In the preliminary plans for the first phase of the Midtown Plan, developer Justin Moffett has included room for “public square” that could be used for outdoor events and vendors. The new proposal for Pedcor’s City Center phase two includes plans for Spanish Stairs that could provide for an outdoor meeting space. More and more, Mayor Jim Brainard said planning for public spaces will important for developing Carmel’s core.
“It’s very important when you’re building at a higher density than we used to,” Brainard said. “Public spaces become very important. The massing and sizes become very important. There’s a great book by a British architect. Her husband was a psychologist and they did a lot of work on how people interact in different types of public spaces like that. It’s interesting. How tall is too tall that the people on the tallest floor can’t interact with people on the street. One of the mental health statistics for people on high rises versus low rises which is what we’re basically people at the City Center. We paid a lot of attention to make sure the massing and the sizes are right. We don’t want to be New York. We don’t even want to be a medium rise city. We want to be medium rise urban in this area.”
What would we use these public spaces for?
“Festivals, daily gathering places for people,” Brainard said.”I envision walking into one of these places and seeing retired people out there playing chess and checkers and reading the newspaper. And place where people come to buy good with market squares. People enjoying sitting in the sun and watching people. Outdoor movies, concerts, festivals. We could find a good outdoor square for ice skating. I could envision a carousel in one of them someday. Fun things for people to gather around.”
The book Brainard was referring to is “Genius of the European Square,” by Suzanne H. Crowhurst Lennard and Henry L. Lennard. The book analyzes how “Europe’s traditional multi-functional squares support social life and civic engagement.” I skimmed through a copy and found a few interesting statements.
Despite numerous negative influences in the 20th century — monopoly of the square for parking, domination by the tourist industry, specialization of uses, and modern commercial developments at the periphery of the city that diminish the square’s viability — most of Europe’s multi-functional town squares continue to serve as the heart of their city, as a catalyst for social life and democracy.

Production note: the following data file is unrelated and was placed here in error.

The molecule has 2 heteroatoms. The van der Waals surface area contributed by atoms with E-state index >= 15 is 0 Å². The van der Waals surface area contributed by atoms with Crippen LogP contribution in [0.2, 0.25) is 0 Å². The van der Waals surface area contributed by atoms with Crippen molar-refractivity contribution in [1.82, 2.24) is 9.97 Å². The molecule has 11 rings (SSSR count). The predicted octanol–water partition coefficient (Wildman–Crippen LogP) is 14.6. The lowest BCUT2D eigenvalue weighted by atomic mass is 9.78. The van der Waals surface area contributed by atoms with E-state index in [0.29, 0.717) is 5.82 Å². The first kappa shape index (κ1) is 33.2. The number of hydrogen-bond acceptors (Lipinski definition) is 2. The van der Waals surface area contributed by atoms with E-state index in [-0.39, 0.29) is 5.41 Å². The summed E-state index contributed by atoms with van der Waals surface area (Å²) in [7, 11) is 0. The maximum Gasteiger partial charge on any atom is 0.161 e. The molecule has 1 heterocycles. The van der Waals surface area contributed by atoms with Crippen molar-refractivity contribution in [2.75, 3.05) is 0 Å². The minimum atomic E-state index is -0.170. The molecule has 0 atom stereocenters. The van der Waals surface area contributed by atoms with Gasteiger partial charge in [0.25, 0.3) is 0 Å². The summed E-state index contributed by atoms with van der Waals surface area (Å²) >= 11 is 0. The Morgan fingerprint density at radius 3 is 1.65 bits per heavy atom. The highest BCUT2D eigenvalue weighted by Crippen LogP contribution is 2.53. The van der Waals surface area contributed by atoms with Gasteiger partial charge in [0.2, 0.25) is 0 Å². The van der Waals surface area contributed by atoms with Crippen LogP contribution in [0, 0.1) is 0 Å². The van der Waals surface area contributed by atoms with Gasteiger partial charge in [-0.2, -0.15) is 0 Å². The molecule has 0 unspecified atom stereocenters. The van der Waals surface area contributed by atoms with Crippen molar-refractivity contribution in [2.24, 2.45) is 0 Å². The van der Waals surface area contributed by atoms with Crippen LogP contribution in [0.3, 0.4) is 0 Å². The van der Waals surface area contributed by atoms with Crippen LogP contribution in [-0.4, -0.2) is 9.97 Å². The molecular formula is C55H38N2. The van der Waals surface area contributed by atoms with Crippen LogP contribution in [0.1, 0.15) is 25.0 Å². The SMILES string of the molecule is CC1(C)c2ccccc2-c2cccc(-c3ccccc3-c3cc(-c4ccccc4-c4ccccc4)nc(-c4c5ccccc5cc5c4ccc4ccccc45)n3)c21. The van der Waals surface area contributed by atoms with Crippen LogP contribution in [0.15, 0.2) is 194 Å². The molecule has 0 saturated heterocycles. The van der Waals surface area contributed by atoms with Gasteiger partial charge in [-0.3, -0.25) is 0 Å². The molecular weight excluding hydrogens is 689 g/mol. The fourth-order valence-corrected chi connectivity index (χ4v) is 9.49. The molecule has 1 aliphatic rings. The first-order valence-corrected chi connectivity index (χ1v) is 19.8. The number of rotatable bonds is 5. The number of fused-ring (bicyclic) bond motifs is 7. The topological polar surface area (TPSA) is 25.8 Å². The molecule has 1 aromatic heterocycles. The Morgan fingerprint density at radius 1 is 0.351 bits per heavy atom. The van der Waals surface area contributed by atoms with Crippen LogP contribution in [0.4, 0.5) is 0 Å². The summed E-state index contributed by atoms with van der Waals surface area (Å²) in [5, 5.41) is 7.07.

Pubs, beer halls and cafes also encourage sociability, but they are more exclusive and limit the circle of those that can be included. For instance, they most likely exclude children. Since a person’s multi-faceted identity emerges in interaction with varied partners, the exclusion of representative’s of any group limits a person’s identity.
Musicians and other performers on European squares are valuable catalysts for social life…such spontaneous delight breaks the serious routine of daily life and provides a taste of the shared joy that a genuine community festival establishes over a more extended time frame.
The vitality of most European squares is heavily dependent on a rich mix of uses in surrounding blocks; nearby streets contain apartments, workplaces, schools, services and shops providing the necessities of everyday life.
Public art on the main square portray’s the city’s identity.
Carmel already has many well-used public squares and meeting areas. There’s the gazebo near City Hall, used for CarmelFest. There are the greens outside of The Palladium. Plus, there are many private spaces — such as unused real estate in the Carmel Arts & District — that are often lent free of charge to the city to do events such as Jazz on the Monon or Santa Claus.
Often, many of the plans for public-private partnerships have included many plans for public spaces that don’t always make it into the final blueprints. Talk about some of the original ideas for the City Center and people mention some “extravagant ideas,” said City Councilor Luci Snyder. These ideas are often scaled back to meet the budgets.
There is a question among some about whether some of these public spaces are considered “infrastructure” which could be paid for through bonds repaid by tax increment financing. Certainly streets, parking garages and sidewalks are infrastructure, but would the City Center phase two’s Spanish Stairs meet that requirement? Corrie Meyer, director of the Carmel Redevelopment Commission, understands there might be some debate there.